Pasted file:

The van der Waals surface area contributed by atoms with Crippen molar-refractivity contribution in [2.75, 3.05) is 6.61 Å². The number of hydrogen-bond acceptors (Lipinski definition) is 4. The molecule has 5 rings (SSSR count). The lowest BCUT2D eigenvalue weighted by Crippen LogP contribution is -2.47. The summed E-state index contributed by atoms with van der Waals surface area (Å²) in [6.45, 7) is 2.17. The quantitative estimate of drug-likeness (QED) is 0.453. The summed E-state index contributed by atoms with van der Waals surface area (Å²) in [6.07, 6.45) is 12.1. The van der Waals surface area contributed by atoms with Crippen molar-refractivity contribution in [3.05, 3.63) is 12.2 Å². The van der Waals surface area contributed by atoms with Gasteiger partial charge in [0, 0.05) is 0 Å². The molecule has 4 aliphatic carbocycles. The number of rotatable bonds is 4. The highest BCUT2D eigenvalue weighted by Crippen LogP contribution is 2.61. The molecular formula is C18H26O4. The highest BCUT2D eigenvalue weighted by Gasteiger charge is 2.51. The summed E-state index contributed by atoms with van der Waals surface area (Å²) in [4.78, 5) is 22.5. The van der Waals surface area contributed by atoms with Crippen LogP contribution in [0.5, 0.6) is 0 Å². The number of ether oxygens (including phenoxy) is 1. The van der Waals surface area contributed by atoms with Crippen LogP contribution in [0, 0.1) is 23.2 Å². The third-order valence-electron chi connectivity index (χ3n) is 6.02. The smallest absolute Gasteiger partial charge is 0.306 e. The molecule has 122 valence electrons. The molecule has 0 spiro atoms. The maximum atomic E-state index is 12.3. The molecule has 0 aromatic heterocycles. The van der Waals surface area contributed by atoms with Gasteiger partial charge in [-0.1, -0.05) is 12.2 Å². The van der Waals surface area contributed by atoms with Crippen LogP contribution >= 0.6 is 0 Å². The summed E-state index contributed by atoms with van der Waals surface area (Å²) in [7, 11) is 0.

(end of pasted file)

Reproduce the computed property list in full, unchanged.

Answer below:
The van der Waals surface area contributed by atoms with Crippen molar-refractivity contribution in [2.75, 3.05) is 6.61 Å². The number of hydrogen-bond acceptors (Lipinski definition) is 4. The molecule has 5 rings (SSSR count). The lowest BCUT2D eigenvalue weighted by Crippen LogP contribution is -2.47. The summed E-state index contributed by atoms with van der Waals surface area (Å²) in [6.45, 7) is 2.17. The quantitative estimate of drug-likeness (QED) is 0.453. The summed E-state index contributed by atoms with van der Waals surface area (Å²) in [6.07, 6.45) is 12.1. The van der Waals surface area contributed by atoms with Crippen molar-refractivity contribution in [3.05, 3.63) is 12.2 Å². The van der Waals surface area contributed by atoms with Gasteiger partial charge in [0, 0.05) is 0 Å². The molecule has 4 aliphatic carbocycles. The number of rotatable bonds is 4. The highest BCUT2D eigenvalue weighted by Crippen LogP contribution is 2.61. The molecular formula is C18H26O4. The highest BCUT2D eigenvalue weighted by Gasteiger charge is 2.51. The summed E-state index contributed by atoms with van der Waals surface area (Å²) in [4.78, 5) is 22.5. The van der Waals surface area contributed by atoms with Crippen LogP contribution in [0.5, 0.6) is 0 Å². The number of ether oxygens (including phenoxy) is 1. The van der Waals surface area contributed by atoms with Crippen LogP contribution in [0, 0.1) is 23.2 Å². The third-order valence-electron chi connectivity index (χ3n) is 6.02. The smallest absolute Gasteiger partial charge is 0.306 e. The molecule has 122 valence electrons. The molecule has 0 spiro atoms. The maximum atomic E-state index is 12.3. The molecule has 0 aromatic heterocycles. The van der Waals surface area contributed by atoms with Gasteiger partial charge in [-0.1, -0.05) is 12.2 Å². The van der Waals surface area contributed by atoms with Crippen LogP contribution >= 0.6 is 0 Å². The summed E-state index contributed by atoms with van der Waals surface area (Å²) in [7, 11) is 0.